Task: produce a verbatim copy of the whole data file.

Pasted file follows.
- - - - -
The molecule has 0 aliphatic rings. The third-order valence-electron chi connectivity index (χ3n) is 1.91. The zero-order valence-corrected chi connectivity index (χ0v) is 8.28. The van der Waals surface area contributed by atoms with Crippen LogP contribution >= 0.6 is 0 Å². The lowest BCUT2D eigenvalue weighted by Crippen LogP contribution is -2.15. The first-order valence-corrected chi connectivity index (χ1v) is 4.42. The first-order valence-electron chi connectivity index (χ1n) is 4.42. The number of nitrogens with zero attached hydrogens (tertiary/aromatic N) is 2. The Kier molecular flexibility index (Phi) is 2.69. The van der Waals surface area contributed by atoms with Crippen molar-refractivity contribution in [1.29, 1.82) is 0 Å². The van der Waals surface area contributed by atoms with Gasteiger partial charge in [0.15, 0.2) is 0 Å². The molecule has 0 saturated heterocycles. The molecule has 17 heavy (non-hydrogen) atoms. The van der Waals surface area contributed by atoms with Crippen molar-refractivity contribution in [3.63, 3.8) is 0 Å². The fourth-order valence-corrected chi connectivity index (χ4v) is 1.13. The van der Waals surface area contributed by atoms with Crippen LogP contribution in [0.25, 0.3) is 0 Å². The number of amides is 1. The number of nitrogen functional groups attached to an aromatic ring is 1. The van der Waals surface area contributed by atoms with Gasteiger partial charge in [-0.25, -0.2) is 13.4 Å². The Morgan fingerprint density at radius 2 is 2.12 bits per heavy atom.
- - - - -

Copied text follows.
The molecule has 0 aliphatic rings. The third-order valence-electron chi connectivity index (χ3n) is 1.91. The zero-order valence-corrected chi connectivity index (χ0v) is 8.28. The van der Waals surface area contributed by atoms with Crippen LogP contribution >= 0.6 is 0 Å². The lowest BCUT2D eigenvalue weighted by Crippen LogP contribution is -2.15. The first-order valence-corrected chi connectivity index (χ1v) is 4.42. The first-order valence-electron chi connectivity index (χ1n) is 4.42. The number of nitrogens with zero attached hydrogens (tertiary/aromatic N) is 2. The Kier molecular flexibility index (Phi) is 2.69. The van der Waals surface area contributed by atoms with Crippen molar-refractivity contribution in [1.29, 1.82) is 0 Å². The van der Waals surface area contributed by atoms with Gasteiger partial charge in [0.15, 0.2) is 0 Å². The molecule has 0 saturated heterocycles. The molecule has 17 heavy (non-hydrogen) atoms. The van der Waals surface area contributed by atoms with Crippen molar-refractivity contribution in [3.63, 3.8) is 0 Å². The fourth-order valence-corrected chi connectivity index (χ4v) is 1.13. The van der Waals surface area contributed by atoms with Crippen LogP contribution in [0.25, 0.3) is 0 Å². The number of amides is 1. The number of nitrogen functional groups attached to an aromatic ring is 1. The van der Waals surface area contributed by atoms with Gasteiger partial charge in [-0.25, -0.2) is 13.4 Å². The Morgan fingerprint density at radius 2 is 2.12 bits per heavy atom.